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Advanced Materials and Technologies for Greener and More Sustainable Construction

28 February 2018

There was a time when all construction was green. Nomadic people of the steppes relied on felt and wooden yurts as they followed their herds. Archaeologists in Ireland and Galicia are reconstructing Celtic roundhouses which had straw bale and mud walls and literally green roofs. On the other side of the Atlantic, indigenous peoples of Mesoamerica and the Spanish perfected the breathable adobe buildings. With the development of industry and transport, naturally acquired local materials gave way to man-made solutions which were cheaper and faster to obtain. However, with increased environmental consciousness and the need for reduced emissions and waste, the construction industry is once again turning to more environmentally-friendly materials and technologies.

Hardly more sustainable than earth

You’d be pressed hard to find a material that is more local and more sustainable than earth. New technologies have made it possible to have a concrete-like durability using nothing but rammed dirt. Known and used in construction since ancient times, earth is compressed tightly in wooden forms and reinforced with rebar or bamboo. Mechanical tampers used for ramming reduce the once laborious process of compacting to create sturdy walls.

Tough concrete fibres

Hempcrete is a product with a transparent name – a concrete-like material reinforced with woody inner fibres of the hemp plant. The fibres are bound by lime to create building blocks that are both strong and lightweight. This means that much greater quantity of these block can be moved in a single transport, which reduces the energy used to relocate them to a building site. Hempcrete is a perfect example of a fast-growing, renewable resource.

Cross-ventilation architecture

Not all green solutions are based on new materials. Sometimes, the building’s design is tweaked towards better energy efficiency, which leads to reduced emissions. Pioneered by DMCI Homes, the Lumiventt Technology is gaining popularity in the cities and business districts of the Philippines. This architectural approach brings the most out of natural light and free-flowing air into high-rise condos. Using three-story garden atriums every five floors, and vents at both sides of the building, the basic principles of airflow are translated into a breathable building design.

Strength from the steel mills

Novel materials like Ferrock are being researched as a substitute for concrete. A mixture of recycled materials including steel dust from the steel industry is used to create a concrete-like building material stronger even than concrete. Among other desirable properties, this unique material was found to absorb and trap carbon dioxide as it naturally dries and hardens. This makes it not only less CO2 intensive than ‘vanilla’ concrete, but also carbon neutral.

Prefabricated steel formworks

Construction site emissions are becoming a problem, especially in densely populated areas. Completing one construction phase faster means the builders can move onto the next one and in succession, complete the project in less time. By using cold-formed steel hobs that are manufactured and delivered to your site specifications, you’ll be able to complete the floors faster than by using traditional, nailed timber hobs. Unlike timber ply, which has to be stripped after the concrete sets, permanent formwork remains in the structure, with zero waste on site. In addition, steel hobs are straight and precisely cut, so there’s no risk of warping or bending as the concrete sets.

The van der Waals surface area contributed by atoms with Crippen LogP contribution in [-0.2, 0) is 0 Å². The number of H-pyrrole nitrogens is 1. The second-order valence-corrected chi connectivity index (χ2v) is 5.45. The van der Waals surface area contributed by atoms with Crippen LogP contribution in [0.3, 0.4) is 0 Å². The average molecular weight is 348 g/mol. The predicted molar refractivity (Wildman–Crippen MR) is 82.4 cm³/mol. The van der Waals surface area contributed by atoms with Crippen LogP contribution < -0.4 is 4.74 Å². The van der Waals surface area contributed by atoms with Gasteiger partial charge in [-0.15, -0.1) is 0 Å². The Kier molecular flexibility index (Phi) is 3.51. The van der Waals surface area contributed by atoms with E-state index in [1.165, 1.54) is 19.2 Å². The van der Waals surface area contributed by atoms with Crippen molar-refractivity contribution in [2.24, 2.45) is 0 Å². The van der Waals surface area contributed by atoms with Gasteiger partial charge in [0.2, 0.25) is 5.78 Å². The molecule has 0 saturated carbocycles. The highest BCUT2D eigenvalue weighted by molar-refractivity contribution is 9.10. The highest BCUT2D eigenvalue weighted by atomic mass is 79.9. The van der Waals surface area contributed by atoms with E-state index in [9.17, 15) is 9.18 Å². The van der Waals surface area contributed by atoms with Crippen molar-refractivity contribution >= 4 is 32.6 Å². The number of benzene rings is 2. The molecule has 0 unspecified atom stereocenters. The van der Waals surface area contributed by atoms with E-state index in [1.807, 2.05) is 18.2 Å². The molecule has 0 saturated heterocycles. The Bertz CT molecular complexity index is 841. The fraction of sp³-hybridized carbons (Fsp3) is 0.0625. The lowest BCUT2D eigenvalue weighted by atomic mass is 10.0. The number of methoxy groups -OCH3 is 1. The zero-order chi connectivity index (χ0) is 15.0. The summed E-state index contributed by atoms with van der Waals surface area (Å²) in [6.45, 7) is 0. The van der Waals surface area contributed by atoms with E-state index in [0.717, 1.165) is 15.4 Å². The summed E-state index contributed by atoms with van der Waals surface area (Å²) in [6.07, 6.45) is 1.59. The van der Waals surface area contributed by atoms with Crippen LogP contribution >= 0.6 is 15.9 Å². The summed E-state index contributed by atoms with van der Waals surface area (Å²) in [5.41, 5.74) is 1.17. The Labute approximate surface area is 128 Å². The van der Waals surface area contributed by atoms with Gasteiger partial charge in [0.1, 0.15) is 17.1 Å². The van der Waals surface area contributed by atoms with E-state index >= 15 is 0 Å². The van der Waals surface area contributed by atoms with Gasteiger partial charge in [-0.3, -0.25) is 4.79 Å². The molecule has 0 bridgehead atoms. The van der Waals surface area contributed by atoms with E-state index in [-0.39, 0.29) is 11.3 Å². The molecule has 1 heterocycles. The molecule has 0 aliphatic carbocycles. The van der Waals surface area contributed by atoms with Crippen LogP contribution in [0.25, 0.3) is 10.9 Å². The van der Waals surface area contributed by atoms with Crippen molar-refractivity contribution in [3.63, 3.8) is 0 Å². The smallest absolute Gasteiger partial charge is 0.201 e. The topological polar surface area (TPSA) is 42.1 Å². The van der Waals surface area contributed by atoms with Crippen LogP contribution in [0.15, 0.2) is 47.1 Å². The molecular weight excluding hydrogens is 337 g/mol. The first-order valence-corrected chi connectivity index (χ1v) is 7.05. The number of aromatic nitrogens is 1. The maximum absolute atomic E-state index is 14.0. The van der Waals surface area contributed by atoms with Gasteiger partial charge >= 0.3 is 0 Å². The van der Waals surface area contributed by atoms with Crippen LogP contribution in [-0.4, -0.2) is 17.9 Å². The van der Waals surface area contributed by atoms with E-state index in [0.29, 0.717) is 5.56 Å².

Cool roof on the block

Made with special shingles and reflective paint, these roofs have high solar reflectance and thermal emittance. In unison, these properties ensure that less heat is absorbed and transferred to the living areas below. In addition to lowering the need for AC systems and energy use, as well as increasing comfort for the occupants, green roofs were found to reduce the island heat effect of the suburbs.  

Timber + concrete = Timbercrete

Similar in its structure to Hempcrete, Timbercrete is a material made of sawdust and concrete mixed together. It’s much lighter than concrete, so it can be transported easily, with reduced emissions. Ingeniously, the sawdust component both reuses the product which would otherwise be wasted and replaces some energy-intensive components in traditional concrete. Just like regular concrete, Timbercrete can be moulded into traditional shapes like blocks, pavers and bricks.

Fast-growing bamboo trend

Although trending a lot in the last couple of years, bamboo has been a locally-sourced building material for more than a millennia. Its high tensile strength, light weight and fast growth make it an ideal sustainable building material. Although we may not live to see it being used in high-rise and industrial construction, bamboo has been recognised as a perfect substitute for expensive and heavy import materials for framing buildings and shelters, especially in low-income areas and post disaster-building in regions with access to naturally-sourced bamboo.

Turning the green page brings a number of advantages that both businesses and homeowners cannot ignore. Some of these materials and technologies reduce the site emissions and reduce waste in production, the others work in the long run, increasing the energy efficiency of the building.

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Derek Lotts writes about décor, gardening, recycling and everything related to home improvement. He thinks all these fall under self-improvement. He believes in the power of sharing ideas and communicating via the internet to achieve betterment. He blogs regularly at Smoothdecorator.

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